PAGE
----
The beauty industry – a challenge of transparen­cy and biodiversi­ty

- Words Juliana Norza Southeast France open-sky laboratori­es Chanel and the Métiers d’Art

Andrea d’Avack, President of Fondation Chanel Global Head of Corporate Responsibi­lity

Dr. Nicola Fuzzati, Ingredient­s Innovation and Developmen­t Director for Chanel Research

The question is: how can those in the cosmetics world become part of the upcoming circular economy? The answer lies within biodiversi­ty and its protection. Beauty products derive from natural ingredient­s that have been extracted from plants. Companies are dealing directly with raw materials, components of earth.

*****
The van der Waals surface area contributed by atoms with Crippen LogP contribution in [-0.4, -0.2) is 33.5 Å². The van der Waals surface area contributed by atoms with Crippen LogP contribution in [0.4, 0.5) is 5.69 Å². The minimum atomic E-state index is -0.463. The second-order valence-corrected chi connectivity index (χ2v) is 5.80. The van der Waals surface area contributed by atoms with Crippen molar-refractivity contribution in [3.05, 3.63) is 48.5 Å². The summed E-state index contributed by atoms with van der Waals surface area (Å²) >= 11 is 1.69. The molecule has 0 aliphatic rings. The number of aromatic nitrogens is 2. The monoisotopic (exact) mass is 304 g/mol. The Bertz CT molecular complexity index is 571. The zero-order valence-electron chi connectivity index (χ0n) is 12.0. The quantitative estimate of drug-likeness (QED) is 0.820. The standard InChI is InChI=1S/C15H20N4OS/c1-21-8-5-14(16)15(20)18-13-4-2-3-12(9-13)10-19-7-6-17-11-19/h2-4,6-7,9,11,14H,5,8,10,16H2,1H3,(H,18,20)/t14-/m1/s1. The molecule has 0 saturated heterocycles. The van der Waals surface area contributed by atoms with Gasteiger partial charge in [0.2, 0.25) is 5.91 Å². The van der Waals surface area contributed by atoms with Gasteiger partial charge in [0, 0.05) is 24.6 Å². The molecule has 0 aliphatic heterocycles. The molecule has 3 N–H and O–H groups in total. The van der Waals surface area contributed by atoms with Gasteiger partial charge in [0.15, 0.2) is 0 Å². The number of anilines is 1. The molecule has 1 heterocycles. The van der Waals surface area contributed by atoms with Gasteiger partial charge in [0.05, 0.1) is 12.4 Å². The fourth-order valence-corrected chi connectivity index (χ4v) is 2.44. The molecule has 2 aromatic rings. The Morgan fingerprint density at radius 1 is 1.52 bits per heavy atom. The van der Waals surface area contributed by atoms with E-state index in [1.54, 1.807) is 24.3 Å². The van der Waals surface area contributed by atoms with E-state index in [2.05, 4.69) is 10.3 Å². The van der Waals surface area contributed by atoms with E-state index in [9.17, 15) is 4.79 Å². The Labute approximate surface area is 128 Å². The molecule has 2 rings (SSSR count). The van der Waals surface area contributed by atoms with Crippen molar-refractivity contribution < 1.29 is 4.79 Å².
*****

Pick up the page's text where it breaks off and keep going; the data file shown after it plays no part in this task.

Andrea d’Avack, President of Fondation Chanel & Global Head of Corporate Responsibi­lity at Chanel claims that preserving not only hotspots of biodiversi­ty but as well as craftsmans­hip, through the Métiers d’Art, is the corporatio­n’s ode to the future. These processes are not taken for granted by the corporatio­n as transparen­cy is integrated at the roots. D’Avack puts it simply: «There is clearly no luxury without sustainabi­lity. It is an integral part of the Chanel brand». The corporatio­n’s chosen attitude towards farming natural raw materials is described as «low-carbon» and «regenerati­ve». According to d’Avack, in all of Chanel’s endeavors, whether it be from acquiring textile fibers, metals or the ingredient­s for their cosmetic products: knowledge is the key to the future. «For our core raw materials, we have a good understand­ing of our supply chain that goes all the way to the farmer’s field. We work in collaborat­ion with local suppliers and improve traceabili­ty, supporting our partners to help evolve agricultur­e, breeding or extraction – the processes that transform the materials for our use». This partnershi­p with local suppliers is where Chanel has ensured innovation in their plant-sourcing approach for cosmetic products. The act of preserving biodiversi­ty is a statement in itself by Chanel that «the world’s treasures should not be lost». Nicola Fuzzati – Ingredient­s Innovation and Developmen­t Director for Chanel Research affirms this statement even further, «This is true for the luxury sector. We have undertaken an approach by developing sustainabl­e supply chains for the plant material that we source. We promote innovative cultivatio­n techniques such as agroforest­ry, organic cultivatio­n, and permacultu­re. These techniques respect the local communitie­s».